Today, US authorities to enforce law separating TikTok from Chinese ByteDance

ByteDance, the parent company of the short video-sharing platform TikTok, could be given six months to sell its asset based on a bill that the U.S. House Energy and Commerce Committee might vote on today. Failing to do so would result in a potential U.S. ban of the platform.

If approved by the committee, the proposed legislation will face a vote by the entire House of Representatives, marking the first major attempt by U.S. authorities to confront TikTok’s widespread influence, which spans over 170 million users in the country. “TikTok is free to continue its operations. People can interact with it as they please, provided that the separation occurs. This isn’t about banning it — consider it like a surgical procedure to remove a tumor and save the patient,” commented Mike Gallagher, one of the bill sponsors and chairman of the House Committee on China.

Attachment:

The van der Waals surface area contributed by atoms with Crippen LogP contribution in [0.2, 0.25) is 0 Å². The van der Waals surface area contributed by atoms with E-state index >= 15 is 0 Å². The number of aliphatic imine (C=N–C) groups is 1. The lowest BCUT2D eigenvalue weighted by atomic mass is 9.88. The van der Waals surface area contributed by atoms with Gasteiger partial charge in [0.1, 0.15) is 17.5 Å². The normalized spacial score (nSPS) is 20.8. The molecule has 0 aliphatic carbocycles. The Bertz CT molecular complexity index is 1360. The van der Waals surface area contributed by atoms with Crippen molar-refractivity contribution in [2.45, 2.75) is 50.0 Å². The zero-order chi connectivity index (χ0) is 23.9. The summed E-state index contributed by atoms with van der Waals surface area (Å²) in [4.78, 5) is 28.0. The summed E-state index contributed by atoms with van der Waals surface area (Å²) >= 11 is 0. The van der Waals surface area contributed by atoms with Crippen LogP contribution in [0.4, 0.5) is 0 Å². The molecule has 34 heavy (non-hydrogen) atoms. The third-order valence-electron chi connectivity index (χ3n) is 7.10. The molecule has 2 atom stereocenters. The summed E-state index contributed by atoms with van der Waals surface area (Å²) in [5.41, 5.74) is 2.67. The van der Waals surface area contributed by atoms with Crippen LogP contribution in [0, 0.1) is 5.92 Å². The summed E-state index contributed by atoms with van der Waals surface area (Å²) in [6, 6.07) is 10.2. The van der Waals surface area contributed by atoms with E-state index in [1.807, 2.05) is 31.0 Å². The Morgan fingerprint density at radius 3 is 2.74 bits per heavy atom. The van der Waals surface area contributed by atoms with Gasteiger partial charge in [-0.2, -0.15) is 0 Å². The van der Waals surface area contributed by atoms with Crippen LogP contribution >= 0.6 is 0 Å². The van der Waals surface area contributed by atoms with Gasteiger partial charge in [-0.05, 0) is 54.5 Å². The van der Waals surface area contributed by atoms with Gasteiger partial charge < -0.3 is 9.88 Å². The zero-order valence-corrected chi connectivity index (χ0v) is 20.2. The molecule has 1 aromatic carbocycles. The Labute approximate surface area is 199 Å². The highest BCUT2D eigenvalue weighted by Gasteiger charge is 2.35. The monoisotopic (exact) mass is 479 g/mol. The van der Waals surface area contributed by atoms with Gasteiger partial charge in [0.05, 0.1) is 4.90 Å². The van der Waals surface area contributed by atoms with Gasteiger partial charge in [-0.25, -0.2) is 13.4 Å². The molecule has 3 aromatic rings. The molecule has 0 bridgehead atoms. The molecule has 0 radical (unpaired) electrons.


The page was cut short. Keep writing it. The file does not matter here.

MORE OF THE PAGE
The bill paves way for ByteDance to dispose of TikTok within a window of 165 days. Should they fail to adhere, app stores operated by Apple, Google, and others would be barred from offering TikTok for download; a hosting restriction for ByteDance apps is also stipulated. Voicing support for the bill, White House Press Secretary Karine Jean-Pierre stated that it is aimed at eliminating the “threat posed by certain technological services operating in the United States”. Given the app’s substantial popularity in the country, blocking it amidst election year could pose a challenging task. There has been an ongoing TikTok campaign for the re-election of the current president since February.

Countering the proposed bill, TikTok administration claims that it is in violation of the U.S. Constitution. They continue to affirm that they neither have, nor will they share user data with Chinese authorities.

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